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Police Launch Drones To Help Enforce Coronavirus Lockdown

Chula Vista police are using drones to help enforce the coronavirus lockdown and to share information with the homeless.

Chula Vista, CA – The Chula Vista Police Department has doubled their fleet of drones to enforce the coronavirus lockdown and help share information in the community.

The department recently added two new drones to its fleet that have been outfitted with speakers and night vision cameras, the New York Post reported.

Chula Vista is located near the Mexico border south of San Diego.


“We have not traditionally mounted speakers to our drones, but… if we need to cover a large area to get an announcement out, or if there were a crowd somewhere that we needed to disperse — we could do it without getting police officers involved,” Chula Vista Police Captain Vern Sallee told the Financial Times.

The Chula Vista police already had two drones in their fleet that they began using solely for emergency situations in October of 2018, the New York Post reported.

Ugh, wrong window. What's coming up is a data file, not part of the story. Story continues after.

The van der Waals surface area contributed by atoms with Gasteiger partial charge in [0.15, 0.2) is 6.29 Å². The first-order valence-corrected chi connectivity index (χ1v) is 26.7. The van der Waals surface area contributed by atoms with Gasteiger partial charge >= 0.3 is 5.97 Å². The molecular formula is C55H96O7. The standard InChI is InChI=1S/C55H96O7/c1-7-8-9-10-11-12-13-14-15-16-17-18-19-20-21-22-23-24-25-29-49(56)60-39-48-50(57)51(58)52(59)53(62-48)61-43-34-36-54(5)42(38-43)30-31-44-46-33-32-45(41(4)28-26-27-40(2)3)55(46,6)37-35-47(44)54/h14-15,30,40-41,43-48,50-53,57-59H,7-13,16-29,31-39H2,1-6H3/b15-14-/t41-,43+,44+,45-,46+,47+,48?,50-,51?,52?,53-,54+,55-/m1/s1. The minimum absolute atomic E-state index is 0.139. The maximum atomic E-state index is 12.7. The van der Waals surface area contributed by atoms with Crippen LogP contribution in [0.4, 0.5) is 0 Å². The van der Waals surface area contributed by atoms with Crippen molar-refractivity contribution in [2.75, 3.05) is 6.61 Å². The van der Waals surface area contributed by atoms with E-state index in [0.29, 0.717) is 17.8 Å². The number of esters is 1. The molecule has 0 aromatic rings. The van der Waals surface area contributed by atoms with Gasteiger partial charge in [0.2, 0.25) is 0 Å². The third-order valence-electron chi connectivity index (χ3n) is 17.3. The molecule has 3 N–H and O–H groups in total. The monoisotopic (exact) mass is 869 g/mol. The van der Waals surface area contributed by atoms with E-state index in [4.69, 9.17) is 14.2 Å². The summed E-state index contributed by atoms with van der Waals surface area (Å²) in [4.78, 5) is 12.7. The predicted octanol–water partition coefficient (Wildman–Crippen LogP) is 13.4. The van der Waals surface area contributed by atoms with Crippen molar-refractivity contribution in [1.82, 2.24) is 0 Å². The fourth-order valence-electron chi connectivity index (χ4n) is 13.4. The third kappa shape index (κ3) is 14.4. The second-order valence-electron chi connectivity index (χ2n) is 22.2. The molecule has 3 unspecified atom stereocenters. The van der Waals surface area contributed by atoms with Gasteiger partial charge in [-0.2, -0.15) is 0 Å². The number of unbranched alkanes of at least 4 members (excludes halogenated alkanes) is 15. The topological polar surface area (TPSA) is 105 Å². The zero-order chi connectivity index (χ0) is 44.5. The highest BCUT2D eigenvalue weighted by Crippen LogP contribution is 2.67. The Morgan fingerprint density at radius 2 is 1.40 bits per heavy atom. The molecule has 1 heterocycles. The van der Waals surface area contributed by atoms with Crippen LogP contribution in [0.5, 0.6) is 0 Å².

The new drones cost about $11,000 each, fully-equipped.

“With strong support from the community, the Chula Vista Police Department began deploying drones from the rooftop of the Police Department Headquarters to 911 calls and other reports of emergency incidents such as crimes in progress, fires, traffic accidents and reports of dangerous subjects,” the department said.

The police drones usually run between 10 and 15 calls a day, the New York Post reported.

“The outbreak has changed my view of expanding the program as rapidly as I can,” Capt. Sallee said.

He said he was working with the Federal Aviation Administration (FAA) to expand the police department’s drone usage to help during the coronavirus pandemic, the New York Post reported.


“This crisis could be a catalyst to spur the FAA to free up resources faster,” Capt. Sallee told the Financial Times.

The captain said the police department would also use the drones to monitor the homeless population in the city and to broadcast messages to them, the New York Post reported.

“We need to tell them we actually have resources for them — they are vulnerable right now,” Capt. Sallee said. “It might be impractical or unsafe for our officers to be put into those areas.”

Sandy Malone - March Mon, 2020


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